Moreover, while Ahmadinejad made improving ties with Latin America a foreign policy priority, Rouhani does not seem to share this objective. At the same time, the death of President Hugo Chávez of Venezuela in 2013 deprived Iran of one of its major backers in the region. Although Rouhani had promised to attend the G77 summit in Santa Cruz, Bolivia in June 2014, at the last minute he sent his first vice-president, Eshaq Yahanguir. Ahmadinejad, in contrast, had made numerous trips to the region during his presidency.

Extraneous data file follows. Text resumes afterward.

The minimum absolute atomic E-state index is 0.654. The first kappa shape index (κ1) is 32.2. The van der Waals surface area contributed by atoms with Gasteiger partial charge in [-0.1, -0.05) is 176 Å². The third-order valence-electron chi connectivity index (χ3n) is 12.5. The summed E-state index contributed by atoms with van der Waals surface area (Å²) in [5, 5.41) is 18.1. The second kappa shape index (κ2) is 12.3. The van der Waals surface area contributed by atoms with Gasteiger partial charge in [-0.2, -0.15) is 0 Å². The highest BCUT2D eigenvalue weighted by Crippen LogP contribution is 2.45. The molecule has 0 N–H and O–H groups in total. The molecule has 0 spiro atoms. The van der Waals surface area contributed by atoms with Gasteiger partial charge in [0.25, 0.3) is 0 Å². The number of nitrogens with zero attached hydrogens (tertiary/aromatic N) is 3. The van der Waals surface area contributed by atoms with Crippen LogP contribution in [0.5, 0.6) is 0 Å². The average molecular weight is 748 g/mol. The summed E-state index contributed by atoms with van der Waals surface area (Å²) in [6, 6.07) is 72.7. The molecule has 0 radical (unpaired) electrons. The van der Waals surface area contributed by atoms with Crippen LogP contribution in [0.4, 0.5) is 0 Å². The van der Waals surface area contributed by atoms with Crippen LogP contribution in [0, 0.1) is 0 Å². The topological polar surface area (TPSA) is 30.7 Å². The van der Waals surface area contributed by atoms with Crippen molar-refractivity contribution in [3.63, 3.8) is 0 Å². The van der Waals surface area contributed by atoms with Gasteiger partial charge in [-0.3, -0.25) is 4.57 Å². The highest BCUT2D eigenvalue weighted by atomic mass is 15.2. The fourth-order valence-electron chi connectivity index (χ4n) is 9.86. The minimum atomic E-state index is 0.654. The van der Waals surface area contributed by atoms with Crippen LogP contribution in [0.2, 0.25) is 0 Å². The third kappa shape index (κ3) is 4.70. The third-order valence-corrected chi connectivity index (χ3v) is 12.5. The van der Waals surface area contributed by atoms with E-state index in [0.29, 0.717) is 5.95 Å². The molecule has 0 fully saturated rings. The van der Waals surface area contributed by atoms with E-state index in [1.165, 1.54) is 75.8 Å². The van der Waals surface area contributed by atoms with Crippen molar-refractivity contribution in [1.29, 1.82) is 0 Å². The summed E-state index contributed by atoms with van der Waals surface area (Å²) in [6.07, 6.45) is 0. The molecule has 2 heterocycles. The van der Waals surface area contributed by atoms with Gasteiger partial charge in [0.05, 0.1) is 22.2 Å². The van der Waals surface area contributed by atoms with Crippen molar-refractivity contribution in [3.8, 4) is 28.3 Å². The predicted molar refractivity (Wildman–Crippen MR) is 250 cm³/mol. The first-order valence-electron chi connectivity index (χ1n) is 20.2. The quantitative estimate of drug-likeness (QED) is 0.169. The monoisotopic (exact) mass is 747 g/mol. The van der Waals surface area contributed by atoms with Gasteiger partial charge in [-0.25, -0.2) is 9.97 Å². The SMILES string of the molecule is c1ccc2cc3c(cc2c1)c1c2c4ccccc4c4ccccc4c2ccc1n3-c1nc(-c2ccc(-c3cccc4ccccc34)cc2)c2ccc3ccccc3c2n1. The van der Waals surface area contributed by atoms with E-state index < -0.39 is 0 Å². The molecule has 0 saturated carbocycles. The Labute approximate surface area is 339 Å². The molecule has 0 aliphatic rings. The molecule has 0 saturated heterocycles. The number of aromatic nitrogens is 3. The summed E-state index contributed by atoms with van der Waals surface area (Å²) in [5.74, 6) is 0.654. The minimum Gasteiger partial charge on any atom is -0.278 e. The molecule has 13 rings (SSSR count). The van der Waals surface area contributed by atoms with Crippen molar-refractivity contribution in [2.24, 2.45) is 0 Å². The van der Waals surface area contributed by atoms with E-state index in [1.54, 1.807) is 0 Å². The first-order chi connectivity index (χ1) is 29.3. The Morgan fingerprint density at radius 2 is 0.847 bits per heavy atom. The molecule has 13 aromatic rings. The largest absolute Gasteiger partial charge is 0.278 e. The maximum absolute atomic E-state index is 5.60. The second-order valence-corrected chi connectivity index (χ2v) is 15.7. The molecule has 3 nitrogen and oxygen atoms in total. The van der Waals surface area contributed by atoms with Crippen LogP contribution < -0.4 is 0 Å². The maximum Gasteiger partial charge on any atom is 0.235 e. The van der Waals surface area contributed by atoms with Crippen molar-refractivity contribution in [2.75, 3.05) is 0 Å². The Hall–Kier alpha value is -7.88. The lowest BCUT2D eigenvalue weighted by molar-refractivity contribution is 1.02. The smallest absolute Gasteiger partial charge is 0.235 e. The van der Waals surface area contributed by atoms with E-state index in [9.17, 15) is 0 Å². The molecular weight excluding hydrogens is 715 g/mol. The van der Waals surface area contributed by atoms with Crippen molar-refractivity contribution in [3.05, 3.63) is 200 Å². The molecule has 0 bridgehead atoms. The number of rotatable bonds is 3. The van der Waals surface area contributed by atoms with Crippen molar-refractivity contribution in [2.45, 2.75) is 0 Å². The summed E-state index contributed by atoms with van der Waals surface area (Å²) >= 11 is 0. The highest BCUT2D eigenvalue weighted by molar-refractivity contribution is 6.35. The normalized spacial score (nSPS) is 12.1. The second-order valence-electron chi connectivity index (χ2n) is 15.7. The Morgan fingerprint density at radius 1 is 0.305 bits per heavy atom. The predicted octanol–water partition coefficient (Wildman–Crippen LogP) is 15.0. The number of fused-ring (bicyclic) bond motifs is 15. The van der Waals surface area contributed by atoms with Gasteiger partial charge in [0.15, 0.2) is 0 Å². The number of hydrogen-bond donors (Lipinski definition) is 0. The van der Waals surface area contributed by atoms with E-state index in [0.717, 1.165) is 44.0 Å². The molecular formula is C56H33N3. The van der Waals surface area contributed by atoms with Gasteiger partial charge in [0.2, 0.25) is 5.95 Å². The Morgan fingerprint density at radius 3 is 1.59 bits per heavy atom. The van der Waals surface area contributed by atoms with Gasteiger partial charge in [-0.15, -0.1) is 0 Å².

One crucial question, however, is whether, given the nature of the regime, Iran's involvement in the region should be regarded as benign. On this score there are admittedly ample grounds for skepticism, given the regime's demonstrated support for terrorist activities and organizations such as Hezbollah. A number of serious allegations in the past have been made about Iran’s current activities in Latin America. The first is that Iranian agents are sponsoring training camps for terrorists. Another allegation has to do with Iranian support for prospecting uranium in Venezuela and Ecuador. Yet, of all of these, arguably the most grave is a 2013 report on Iran’s activities in the region by Argentine prosecutor Alberto Nisman. As it is now widely known, early this year Mr. Nisman accused President Fernández de Kirchner of attempting to shield Iran in the investigation of accused involvement in the bombing of the Israeli embassy (1992) and the AMIA Jewish center in Buenos Aires (1994) that killed 85 people. Nisman was found dead in his apartment in Buenos Aires immediately before he was set to testify in the Argentine Congress. The circumstances of his death remain disputed.